In the middle-class neighborhood of Lekki, soldiers had taken taken control of the streets by Thursday afternoon.
But the burnt out husks of official buildings, smoldering wreckage of cars and smashed shopfronts testified to the ferocity of the mayhem.
“Now they have seen what we are capable of,” one angry youth said, “We are just hungry, we are tired.”
In another district a warehouse holding food that was meant to be distributed to poor residents impacted by coronavirus restrictions was looted.
Elsewhere in the country the governor of oil-rich Delta state ordered a 48-hour curfew after incidents of arson, robberies and attacks on a prison and other public buildings.
The Delta state police public relations officer, Onome Onowakpoyeya, told AFP that perpetrators were “hoodlums” protesting under the guise of demonstrators.
Nigeria — which has a median age of 18 and the highest number of people in extreme poverty in the world — is a tinderbox of deep grievances.
Africa’s biggest oil producer and largest economy is facing a profound recession as a fall in crude prices caused by the coronavirus pandemic has robbed the state of revenues.


Marginalization blights lives of French people of Arab origin: Survey

Updated 43 min 49 sec ago

Marginalization blights lives of French people of Arab origin: Survey

  • An Arab News en Francais/YouGov poll suggests the largest minority group in France suffer from lack of acceptance, even stigmatization
  • More than half the respondents said they adhere to secularism and believe it could help alleviate problems in the Arab world 

DUBAI: As a wave of violence inspired by radical Islam shakes French cities and the culture at large, creating a sense of insecurity and fear, Islamophobia is on the rise. Islamism is not Islam, but for lack of knowledge, conflation of the two is easy.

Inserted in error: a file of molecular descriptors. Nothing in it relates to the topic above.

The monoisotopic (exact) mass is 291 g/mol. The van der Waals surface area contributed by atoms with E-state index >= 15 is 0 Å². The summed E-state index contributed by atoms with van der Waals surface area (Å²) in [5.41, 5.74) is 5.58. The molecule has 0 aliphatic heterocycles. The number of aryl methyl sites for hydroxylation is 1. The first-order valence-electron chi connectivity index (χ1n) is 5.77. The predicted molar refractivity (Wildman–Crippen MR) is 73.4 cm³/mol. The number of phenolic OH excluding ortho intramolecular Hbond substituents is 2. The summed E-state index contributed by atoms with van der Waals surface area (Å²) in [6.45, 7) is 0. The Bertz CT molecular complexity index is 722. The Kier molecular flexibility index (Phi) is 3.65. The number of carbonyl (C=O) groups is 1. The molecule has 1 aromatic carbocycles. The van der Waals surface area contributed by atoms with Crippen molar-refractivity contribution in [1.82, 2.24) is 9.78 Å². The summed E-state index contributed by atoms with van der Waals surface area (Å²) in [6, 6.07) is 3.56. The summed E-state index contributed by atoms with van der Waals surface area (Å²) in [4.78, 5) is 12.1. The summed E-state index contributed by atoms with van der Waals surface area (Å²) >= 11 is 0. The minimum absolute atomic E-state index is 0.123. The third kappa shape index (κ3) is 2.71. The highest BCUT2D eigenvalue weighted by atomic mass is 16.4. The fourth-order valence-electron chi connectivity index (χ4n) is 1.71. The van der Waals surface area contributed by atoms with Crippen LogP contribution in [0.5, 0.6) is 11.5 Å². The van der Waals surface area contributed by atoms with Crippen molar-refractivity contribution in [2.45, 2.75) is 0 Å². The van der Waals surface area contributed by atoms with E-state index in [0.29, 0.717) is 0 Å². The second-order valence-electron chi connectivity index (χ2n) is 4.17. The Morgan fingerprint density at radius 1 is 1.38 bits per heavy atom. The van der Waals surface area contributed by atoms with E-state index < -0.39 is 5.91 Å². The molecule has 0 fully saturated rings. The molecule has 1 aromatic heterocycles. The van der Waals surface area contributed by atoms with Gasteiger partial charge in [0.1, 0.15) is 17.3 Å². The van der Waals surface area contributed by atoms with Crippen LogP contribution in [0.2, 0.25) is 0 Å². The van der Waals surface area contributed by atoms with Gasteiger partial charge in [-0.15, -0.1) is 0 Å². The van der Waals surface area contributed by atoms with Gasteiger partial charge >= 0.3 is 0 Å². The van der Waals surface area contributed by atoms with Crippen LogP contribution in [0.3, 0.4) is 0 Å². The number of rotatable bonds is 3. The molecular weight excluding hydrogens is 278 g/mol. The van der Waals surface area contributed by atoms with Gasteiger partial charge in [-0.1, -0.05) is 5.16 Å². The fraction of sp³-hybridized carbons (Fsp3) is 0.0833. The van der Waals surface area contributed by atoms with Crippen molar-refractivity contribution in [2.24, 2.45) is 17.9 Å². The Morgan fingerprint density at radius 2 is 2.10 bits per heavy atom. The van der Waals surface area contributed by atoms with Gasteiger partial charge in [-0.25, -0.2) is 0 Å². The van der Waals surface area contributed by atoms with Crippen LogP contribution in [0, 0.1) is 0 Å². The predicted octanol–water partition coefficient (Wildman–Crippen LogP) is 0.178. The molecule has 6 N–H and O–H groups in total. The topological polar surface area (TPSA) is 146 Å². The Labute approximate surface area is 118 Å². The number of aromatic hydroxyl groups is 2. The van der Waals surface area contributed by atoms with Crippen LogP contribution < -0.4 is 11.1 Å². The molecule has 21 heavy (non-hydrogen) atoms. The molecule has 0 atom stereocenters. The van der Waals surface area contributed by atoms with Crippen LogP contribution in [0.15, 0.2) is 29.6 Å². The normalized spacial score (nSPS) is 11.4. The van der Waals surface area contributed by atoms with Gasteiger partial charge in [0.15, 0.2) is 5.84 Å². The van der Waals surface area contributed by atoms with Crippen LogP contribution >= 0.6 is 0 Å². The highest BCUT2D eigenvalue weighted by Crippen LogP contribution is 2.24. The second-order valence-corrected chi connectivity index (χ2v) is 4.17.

It is through this wrong prism that French Muslims are viewed, as well as some Jews and Christians due to their Arab origins. INSEE, France’s national statistics bureau, said that by 2019, 55 percent of immigrants (both first and second generation) had come from Arab countries. They are the largest minority group in France and therefore it is not for an extremist minority to represent them.

For the first time in France, a survey was carried out among French people of Arab origin. Arab News en Francais commissioned leading online polling firm YouGov to conduct research on the perception of their life in France and their position in the face of secularism.

Arab News Research and Studies Unit partnered with YouGov for the survey which was carried out between Sept. 8 and Sept. 14, and was based on a representative sample of 958 French people from Arab countries, living in France.

The survey confirms their desire to belong to a democratic and secular France. It emerges that all religions are not perceived in the same way by French society, as indicated by the feelings of the French of Arab origin, Muslims and Jews who were interviewed.

Contrary to popular belief, the majority of those interviewed were found to be educated and employed, while French people of Arab origin are generally familiar with the French system and its history, and adhere to the fundamental values ​​of the French Republic.